It's a bit fun to trace what happens on 'w' keydown/keyup (when bound to walk forward.) When I first saw how that actually worked I was surprised (hint: it types commands invisibly into the command console ;) lots of string copies to do that.)

A random thing I just remembered:


They implemented adaptive huffman coding but ironically only use it during static initialization, feeding it with static data (see the defn of msg_hData a few lines up.) Note that the only calls to Huff_addRef are in the init, and notice how it gets called - the loop over msg_hData[i]. I found that pretty funny. I'm guessing there was some plans to use it adaptively but it's not easy/obvious how to keep it in sync reliably...

Source review here: http://fabiensanglard.net/quake3/

This is one of my favourite games of all time! It has great atmosphere, attitude, awesome mods and is well balanced. Thanks for this link it will be a good read :)

Are you talking about Half-Life? ;)

This seems like a good time to mention the open-source Quake map editor TrenchBroom[0] which is actively developed and supports Quake, Quake 2 and Hexen 2 (with Quake 3 support on the way). It's very easy to work with and heavily used in the Quake mapping scene today. Yes, there is a "Quake mapping scene" still![1] :)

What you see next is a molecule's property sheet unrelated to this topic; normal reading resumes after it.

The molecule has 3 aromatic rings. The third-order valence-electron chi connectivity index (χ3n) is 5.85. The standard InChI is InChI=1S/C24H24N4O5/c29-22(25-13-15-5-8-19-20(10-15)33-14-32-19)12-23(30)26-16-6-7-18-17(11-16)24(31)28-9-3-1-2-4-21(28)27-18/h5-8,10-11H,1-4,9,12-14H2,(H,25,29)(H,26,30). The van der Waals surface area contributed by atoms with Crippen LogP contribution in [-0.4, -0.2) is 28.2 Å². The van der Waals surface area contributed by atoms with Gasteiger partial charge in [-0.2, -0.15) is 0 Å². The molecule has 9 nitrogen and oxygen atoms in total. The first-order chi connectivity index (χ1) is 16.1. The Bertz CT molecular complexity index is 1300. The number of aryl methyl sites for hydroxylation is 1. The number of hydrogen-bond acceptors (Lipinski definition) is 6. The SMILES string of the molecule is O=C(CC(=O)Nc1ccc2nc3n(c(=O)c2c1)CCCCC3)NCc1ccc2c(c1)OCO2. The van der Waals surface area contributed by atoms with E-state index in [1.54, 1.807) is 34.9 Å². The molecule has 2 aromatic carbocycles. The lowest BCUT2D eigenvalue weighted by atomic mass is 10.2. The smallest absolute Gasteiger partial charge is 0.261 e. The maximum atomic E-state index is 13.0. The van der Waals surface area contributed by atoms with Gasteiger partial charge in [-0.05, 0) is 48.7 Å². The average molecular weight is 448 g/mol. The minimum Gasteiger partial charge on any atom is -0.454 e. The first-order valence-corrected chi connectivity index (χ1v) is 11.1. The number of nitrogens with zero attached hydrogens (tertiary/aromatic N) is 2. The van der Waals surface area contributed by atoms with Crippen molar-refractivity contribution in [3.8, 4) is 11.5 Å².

[0] http://kristianduske.com/trenchbroom/

[1] https://www.quaddicted.com/ & http://www.celephais.net/board/

Well, as far as I remember that doesn't include the assets, so to play the actual game you still need the asset files.

Nevertheless, I appreciated the open source release very much back in 2005, as it allowed you to learn C programming in a friendly way. Not just that testing is like playing a game, but they have build a lot of platform independent functions to provide cross platform support.

Yeah, but you ought to be able to use the assets from the demo.

looking at code like this in github always reminds me why I prefer spaces over tabs, look at all that broken alignment:


This is why you use tabs for indentation and spaces for alignment. Too bad most editors don't have good support for that.